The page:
- By Phil LevyPhil Levy teaches international economics at Columbia University's School of International and Public Affairs.
In dark times, as storm clouds gather over Syria and nations align themselves on either side of the conflict (or fall by the wayside), global leaders have gathered in Saint Petersburg, Russia, to discuss … the global taxation of multinational corporations? The deleterious effects of the potential tapering of the U.S. Federal Reserve’s quantitative easing policy?
This seems a bit absurd. Far be it from me to decry a good conversation about the global economy, but the microeconomic concept of opportunity cost comes into play here. Is this a good use of President Obama’s time?
Consider some of the reasons one might support attendance:
1. A consequential agenda. Issues such as international taxation, monetary coordination, and global growth are important. They are discussed at academic conferences all the time. The question is whether much more will be achieved by having world leaders around the table. I addressed the question of the G-20’s ineffectual efforts on growth not long ago.
On monetary coordination, developing nations such as India, Indonesia, Brazil, and South Africa are rightly concerned about their plunging currencies, as money rushes out of emerging markets and back toward the developed world. It would aid them in their efforts if the major developed-world central banks were to loosen their monetary policy (cut rates, postpone tapering). But they won’t. The major central banks appear singularly focused on their domestic mandates. In the United States, given the independence of the Federal Reserve, there’s not even much Barack Obama could do about tapering, even if he were so inclined, at least until he appoints Chairman Ben Bernanke’s successor.
Nor does global tax coordination seem much more promising. In the United States, talk of tax reform has foundered on questions of what will happen with the revenue. It also waits far back in line, behind a full agenda before the U.S. Congress. The marginal impact of a G-20 communiqué on the debate is likely to be near zero. The economic agenda does not seem to demand the president’s presence.
2. Respect for multilateral institutions. Until the last couple of weeks, this would have seemed a serious argument. In the context of Syria’s use of chemical weapons, however, the administration has taken a decidedly pragmatic, rather than dutiful, approach to the United Nations. If Russia is sure to veto a Security Council resolution condemning Syria, why even bother? That makes a certain degree of sense, but why should such pragmatism not extend to the G-20? What will it really accomplish along these lines? In each case, if there is no cost to observing diplomatic niceties, then we should clearly do so. But what if the cost is high?
3. Basic manners. Given that the Russians were so nice as to invite us, it would be rude to decline at the last minute.
4. It’s all about Syria anyway. Even though the G-20 agenda may nominally be filled with economic topics, the gathering still provides an opportunity to coordinate with other leaders on the Middle East.
The problem with this argument is that there seems little room for further progress along these lines. Obama will not be holding bilateral discussions with either British Prime Minister David Cameron or Russian President Vladimir Putin. The French were already aligned. China warned that a strike against Syria would harm the global economy — unhelpful to the U.S. president’s cause, but at least bringing the discussion back to the nominal purpose of the gathering.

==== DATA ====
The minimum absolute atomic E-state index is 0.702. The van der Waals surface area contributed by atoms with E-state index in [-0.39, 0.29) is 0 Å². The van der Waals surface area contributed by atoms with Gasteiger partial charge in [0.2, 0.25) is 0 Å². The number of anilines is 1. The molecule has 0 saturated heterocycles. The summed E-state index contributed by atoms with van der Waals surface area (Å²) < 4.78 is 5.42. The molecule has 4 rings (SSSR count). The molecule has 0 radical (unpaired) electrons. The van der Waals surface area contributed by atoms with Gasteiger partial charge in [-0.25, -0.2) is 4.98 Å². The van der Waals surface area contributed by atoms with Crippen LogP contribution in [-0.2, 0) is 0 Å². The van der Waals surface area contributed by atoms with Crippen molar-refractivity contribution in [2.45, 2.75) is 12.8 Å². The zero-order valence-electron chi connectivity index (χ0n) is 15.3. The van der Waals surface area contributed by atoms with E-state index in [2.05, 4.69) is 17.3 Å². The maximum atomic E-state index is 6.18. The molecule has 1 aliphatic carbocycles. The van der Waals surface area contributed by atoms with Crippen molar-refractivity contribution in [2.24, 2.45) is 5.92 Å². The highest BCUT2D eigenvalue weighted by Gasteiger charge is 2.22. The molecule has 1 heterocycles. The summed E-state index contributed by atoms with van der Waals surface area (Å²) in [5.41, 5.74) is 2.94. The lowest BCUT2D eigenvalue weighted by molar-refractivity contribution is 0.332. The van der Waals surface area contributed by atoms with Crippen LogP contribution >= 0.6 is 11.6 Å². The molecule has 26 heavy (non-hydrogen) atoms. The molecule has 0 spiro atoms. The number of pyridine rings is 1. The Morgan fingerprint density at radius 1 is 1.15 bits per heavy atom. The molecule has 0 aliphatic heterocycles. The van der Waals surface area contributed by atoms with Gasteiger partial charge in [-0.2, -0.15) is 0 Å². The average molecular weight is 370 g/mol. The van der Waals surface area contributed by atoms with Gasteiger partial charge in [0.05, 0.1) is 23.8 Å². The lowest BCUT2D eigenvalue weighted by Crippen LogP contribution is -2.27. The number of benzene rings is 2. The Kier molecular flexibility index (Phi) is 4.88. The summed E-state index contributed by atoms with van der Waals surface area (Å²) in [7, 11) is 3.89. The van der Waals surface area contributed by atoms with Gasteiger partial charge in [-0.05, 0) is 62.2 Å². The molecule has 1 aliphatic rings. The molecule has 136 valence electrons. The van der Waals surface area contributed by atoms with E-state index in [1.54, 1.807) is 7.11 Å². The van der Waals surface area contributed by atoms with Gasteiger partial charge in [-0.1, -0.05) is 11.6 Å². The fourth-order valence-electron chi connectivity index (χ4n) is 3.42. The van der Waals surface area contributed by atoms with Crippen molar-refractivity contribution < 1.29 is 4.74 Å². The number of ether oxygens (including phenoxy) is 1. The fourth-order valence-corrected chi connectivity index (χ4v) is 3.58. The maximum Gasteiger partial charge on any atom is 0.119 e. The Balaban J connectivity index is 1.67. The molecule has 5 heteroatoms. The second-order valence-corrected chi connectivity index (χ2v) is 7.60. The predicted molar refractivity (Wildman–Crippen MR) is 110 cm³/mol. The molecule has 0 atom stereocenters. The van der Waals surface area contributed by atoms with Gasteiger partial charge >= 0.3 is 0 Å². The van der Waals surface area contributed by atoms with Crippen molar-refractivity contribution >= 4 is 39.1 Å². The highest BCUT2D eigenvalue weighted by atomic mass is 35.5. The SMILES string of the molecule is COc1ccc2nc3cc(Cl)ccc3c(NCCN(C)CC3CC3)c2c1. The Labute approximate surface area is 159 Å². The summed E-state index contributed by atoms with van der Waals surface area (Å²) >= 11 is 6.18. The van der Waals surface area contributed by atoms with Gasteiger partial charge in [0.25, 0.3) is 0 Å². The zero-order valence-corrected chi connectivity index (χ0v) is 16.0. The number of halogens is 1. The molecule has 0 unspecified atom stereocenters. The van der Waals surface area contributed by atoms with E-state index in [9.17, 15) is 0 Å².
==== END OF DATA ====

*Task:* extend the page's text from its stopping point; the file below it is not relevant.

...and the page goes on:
At best, Obama may leave the G-20 unscathed on the topic of Syria. At worst, he could be bruised by one of Putin’s throws.
So what is the opportunity cost of the president’s G-20 attendance? He is not home, persuading a skeptical public to back his plans for Syria. Shadow Government‘s Peter Feaver has repeatedly stressed the importance of civilian leaders building public support for a war effort. In a recent Pew poll, public opinion ran strongly against Syrian airstrikes, with 48 percent opposed and 29 percent in support (with 23 percent uncertain). The strongest opposition came from Democrats and independents, with Republicans less opposed.
For all the abuse it takes, Congress is usually responsive to the constituents its members represent. Early vote tallies signal problems in the House. The House leadership has offered the president support, but a spokesman for Speaker John Boehner stated: "All votes authorizing the use of military force are conscience votes for members, and passage will require direct, continuous engagement from the White House."
The impending congressional vote on authorizing the use of force against Syria has enormous implications for both U.S. standing in the world and the remainder of this president’s term. While Vice President Joe Biden and other aides can lobby lawmakers this week, it will be a difficult sell in the face of deep public skepticism. Obama is uniquely positioned to win over the public through persistent, reasoned argument. Except he’s in Russia.
Daniel W. Drezner is professor of international politics at the Fletcher School of Law and Diplomacy at Tufts University and a senior editor at The National Interest. Prior to Fletcher, he taught at the University of Chicago and the University of Colorado at Boulder. Drezner has received fellowships from the German Marshall Fund of the United States, the Council on Foreign Relations, and Harvard University. He has previously held positions with Civic Education Project, the RAND Corporation, and the Treasury Department.| Daniel W. Drezner |